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VA Sued for Making Vets Wait Two Years for Records

The U.S. Dept. of Veterans Affairs was hit with a lawsuit filed in federal court on behalf of seven veterans who allege they have waited more than two years for military medical records they need to file for disability benefits.

The veterans served in the Army, Air Force, Navy or Marines, and are from Florida, Kentucky, Colorado, Virginia and Wyoming. The soldiers allege the VA flat out ignored their repeated requests for their own military medical records, in violation of the law.

Although the requests were made as long as 26 months ago, the VA has neither produced the requested documents nor denied the requests, according to their lawsuit.

The watchdog group Public Citizen and the National Veterans Legal Services Program (NVLSP) are assisting the soldiers with their suit. A spokesperson for the VA told FOXBusiness.com via email it has not been served with a copy of the complaint. As a result, we cannot comment.

The soldiers lawsuit over the records delay comes as the VA continues to battle its backlog of disability claims. That backlog — made up of first-time claims not acted on within 125 days — was more than 611,000 in 2013, but is now below 200,000, according to the department.

Recently, the VAs Office of the Inspector General released findings from an investigation at the VAs Philadelphia regional office, which found misconduct and negligence in the benefits division there. Specifically, it found VA employees in that office neglected veterans benefits claims, manipulated quality-control measures and ignored tens of thousands of benefits inquiries for months on end. The watchdog began its investigation after whistleblowers contacted it last May within weeks after VA employees made public accusations of malfeasance at the Phoenix VA office.

In their lawsuit, the soldiers ask the U.S. District Court for the District of Columbia to declare that the VA has unreasonably delayed their requests, and that a 20-day deadline be imposed on the VA to deliver.

Disability benefits are critical for veterans suffering from injuries sustained in service to their country, said Rachel Clattenburg, the Public Citizen attorney handling the case, in a statement. Forcing a combat-wounded veteran to wait hundreds of days for records to apply for disability compensation is unacceptable. This lawsuit is not just about records; it is about ensuring that our country keeps its promise to its service men and women, and their families.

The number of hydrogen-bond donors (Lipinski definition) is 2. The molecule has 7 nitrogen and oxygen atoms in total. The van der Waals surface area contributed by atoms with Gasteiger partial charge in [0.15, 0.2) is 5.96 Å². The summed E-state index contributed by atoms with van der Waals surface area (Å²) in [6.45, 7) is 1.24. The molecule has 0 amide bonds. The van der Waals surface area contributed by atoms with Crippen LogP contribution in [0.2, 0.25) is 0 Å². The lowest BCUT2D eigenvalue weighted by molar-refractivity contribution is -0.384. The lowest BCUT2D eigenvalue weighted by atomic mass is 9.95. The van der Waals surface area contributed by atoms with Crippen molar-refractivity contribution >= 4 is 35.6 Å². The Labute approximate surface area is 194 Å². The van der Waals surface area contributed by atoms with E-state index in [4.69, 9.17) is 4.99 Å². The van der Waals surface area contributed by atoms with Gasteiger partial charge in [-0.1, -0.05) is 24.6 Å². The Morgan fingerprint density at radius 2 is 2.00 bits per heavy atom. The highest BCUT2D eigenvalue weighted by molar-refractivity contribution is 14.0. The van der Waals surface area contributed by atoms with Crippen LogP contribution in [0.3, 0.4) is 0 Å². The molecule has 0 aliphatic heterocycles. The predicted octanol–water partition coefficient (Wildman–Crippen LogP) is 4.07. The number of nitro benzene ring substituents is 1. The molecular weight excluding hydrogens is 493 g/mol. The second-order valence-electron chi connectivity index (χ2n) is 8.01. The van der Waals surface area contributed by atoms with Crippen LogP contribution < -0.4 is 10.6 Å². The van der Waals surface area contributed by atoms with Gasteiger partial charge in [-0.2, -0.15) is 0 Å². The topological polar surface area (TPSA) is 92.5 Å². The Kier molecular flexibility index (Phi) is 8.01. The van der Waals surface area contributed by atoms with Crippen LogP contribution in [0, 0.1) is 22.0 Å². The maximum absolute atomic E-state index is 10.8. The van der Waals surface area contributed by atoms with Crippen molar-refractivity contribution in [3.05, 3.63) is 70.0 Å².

Bart Stichman, co-founder and co-executive director of NVLSP, said in the statement: Veterans who have been injured and disabled in combat should not be forced to wait months or years to receive their records from the VA so they can apply for disability benefits.

Citing the Privacy Act of 1974, the lawsuit says the VA is required to make a copy of its file for the veteran or inform the veteran of its denial and the reason for the denial.

The lawsuit notes that documents in a vets claims file may include: a veterans separation-from service documents; the veterans complete record of service; letters from the VA notifying the veteran of its decision to deny or grant benefits; medical records from the veterans term(s) of service; and the veterans active duty personnel file, among other things.

The lawsuit also notes how important it is for veterans to get their VA records in order to get their cases heard by the Physical Disability Board of Review (PDBR). The review board was launched after congressional hearings revealed more than 77,000 veterans were forced to leave the service due to injuries or medical reasons between 2001 and 2009 may have been lowballed on disability ratings by the military and, therefore, denied benefits to which they were entitled.

An estimated one out of four veterans applying to the review board were successful at getting a higher disability rating in order to win retirement benefits.

The VA delay is preventing me from applying for benefits that would help me to live a better life, said Juan Rodriguez, one of the veterans who needs his claims file to apply to the Physical Disability Board of Review. It is unfair for the Department of Veterans Affairs to delay responding to the requests for so long.

*This story has been updated to include comments from the U.S. Dept. of Veterans Affairs.

Elizabeth MacDonald joined FOX Business Network (FBN) as stocks editor in September 2007 and is the author of Skirting Heresy: The Life and Times of Margery Kempe (Franciscan Media, June 2014).




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